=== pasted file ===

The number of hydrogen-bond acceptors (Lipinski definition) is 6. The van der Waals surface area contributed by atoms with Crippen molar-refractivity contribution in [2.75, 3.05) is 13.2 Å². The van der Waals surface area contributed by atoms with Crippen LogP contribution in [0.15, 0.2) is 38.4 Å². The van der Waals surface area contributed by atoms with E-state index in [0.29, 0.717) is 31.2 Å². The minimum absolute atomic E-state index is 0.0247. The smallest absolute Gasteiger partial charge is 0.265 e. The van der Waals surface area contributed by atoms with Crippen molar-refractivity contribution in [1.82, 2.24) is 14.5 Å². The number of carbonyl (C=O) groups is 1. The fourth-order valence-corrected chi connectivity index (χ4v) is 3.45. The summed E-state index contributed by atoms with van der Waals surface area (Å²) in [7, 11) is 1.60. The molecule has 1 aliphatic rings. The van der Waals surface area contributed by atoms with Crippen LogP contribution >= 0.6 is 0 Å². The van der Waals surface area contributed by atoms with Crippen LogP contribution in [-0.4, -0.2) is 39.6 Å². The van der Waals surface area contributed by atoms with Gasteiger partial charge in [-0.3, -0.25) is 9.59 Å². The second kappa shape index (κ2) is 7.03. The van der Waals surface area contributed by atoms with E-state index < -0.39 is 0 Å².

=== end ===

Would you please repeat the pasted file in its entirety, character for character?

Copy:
The number of hydrogen-bond acceptors (Lipinski definition) is 6. The van der Waals surface area contributed by atoms with Crippen molar-refractivity contribution in [2.75, 3.05) is 13.2 Å². The van der Waals surface area contributed by atoms with Crippen LogP contribution in [0.15, 0.2) is 38.4 Å². The van der Waals surface area contributed by atoms with E-state index in [0.29, 0.717) is 31.2 Å². The minimum absolute atomic E-state index is 0.0247. The smallest absolute Gasteiger partial charge is 0.265 e. The van der Waals surface area contributed by atoms with Crippen molar-refractivity contribution in [1.82, 2.24) is 14.5 Å². The number of carbonyl (C=O) groups is 1. The fourth-order valence-corrected chi connectivity index (χ4v) is 3.45. The summed E-state index contributed by atoms with van der Waals surface area (Å²) in [7, 11) is 1.60. The molecule has 1 aliphatic rings. The van der Waals surface area contributed by atoms with Crippen LogP contribution >= 0.6 is 0 Å². The van der Waals surface area contributed by atoms with Crippen LogP contribution in [-0.4, -0.2) is 39.6 Å². The van der Waals surface area contributed by atoms with Gasteiger partial charge in [-0.3, -0.25) is 9.59 Å². The second kappa shape index (κ2) is 7.03. The van der Waals surface area contributed by atoms with E-state index < -0.39 is 0 Å².